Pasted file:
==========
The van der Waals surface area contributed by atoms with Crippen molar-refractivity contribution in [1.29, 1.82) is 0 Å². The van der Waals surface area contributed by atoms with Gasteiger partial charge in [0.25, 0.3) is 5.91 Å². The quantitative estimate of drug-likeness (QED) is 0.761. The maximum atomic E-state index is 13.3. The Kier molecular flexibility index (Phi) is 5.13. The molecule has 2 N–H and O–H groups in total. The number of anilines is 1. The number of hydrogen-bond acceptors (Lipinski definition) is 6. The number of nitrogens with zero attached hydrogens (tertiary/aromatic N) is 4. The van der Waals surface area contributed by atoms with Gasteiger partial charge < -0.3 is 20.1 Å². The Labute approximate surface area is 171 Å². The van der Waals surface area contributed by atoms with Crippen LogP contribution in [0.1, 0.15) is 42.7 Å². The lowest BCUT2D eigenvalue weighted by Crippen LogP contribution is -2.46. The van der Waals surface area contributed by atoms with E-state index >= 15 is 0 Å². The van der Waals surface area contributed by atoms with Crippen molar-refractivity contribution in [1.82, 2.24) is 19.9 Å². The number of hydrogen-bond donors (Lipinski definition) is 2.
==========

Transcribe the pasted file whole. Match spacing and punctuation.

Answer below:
The van der Waals surface area contributed by atoms with Crippen molar-refractivity contribution in [1.29, 1.82) is 0 Å². The van der Waals surface area contributed by atoms with Gasteiger partial charge in [0.25, 0.3) is 5.91 Å². The quantitative estimate of drug-likeness (QED) is 0.761. The maximum atomic E-state index is 13.3. The Kier molecular flexibility index (Phi) is 5.13. The molecule has 2 N–H and O–H groups in total. The number of anilines is 1. The number of hydrogen-bond acceptors (Lipinski definition) is 6. The number of nitrogens with zero attached hydrogens (tertiary/aromatic N) is 4. The van der Waals surface area contributed by atoms with Gasteiger partial charge < -0.3 is 20.1 Å². The Labute approximate surface area is 171 Å². The van der Waals surface area contributed by atoms with Crippen LogP contribution in [0.1, 0.15) is 42.7 Å². The lowest BCUT2D eigenvalue weighted by Crippen LogP contribution is -2.46. The van der Waals surface area contributed by atoms with E-state index >= 15 is 0 Å². The van der Waals surface area contributed by atoms with Crippen molar-refractivity contribution in [1.82, 2.24) is 19.9 Å². The number of hydrogen-bond donors (Lipinski definition) is 2.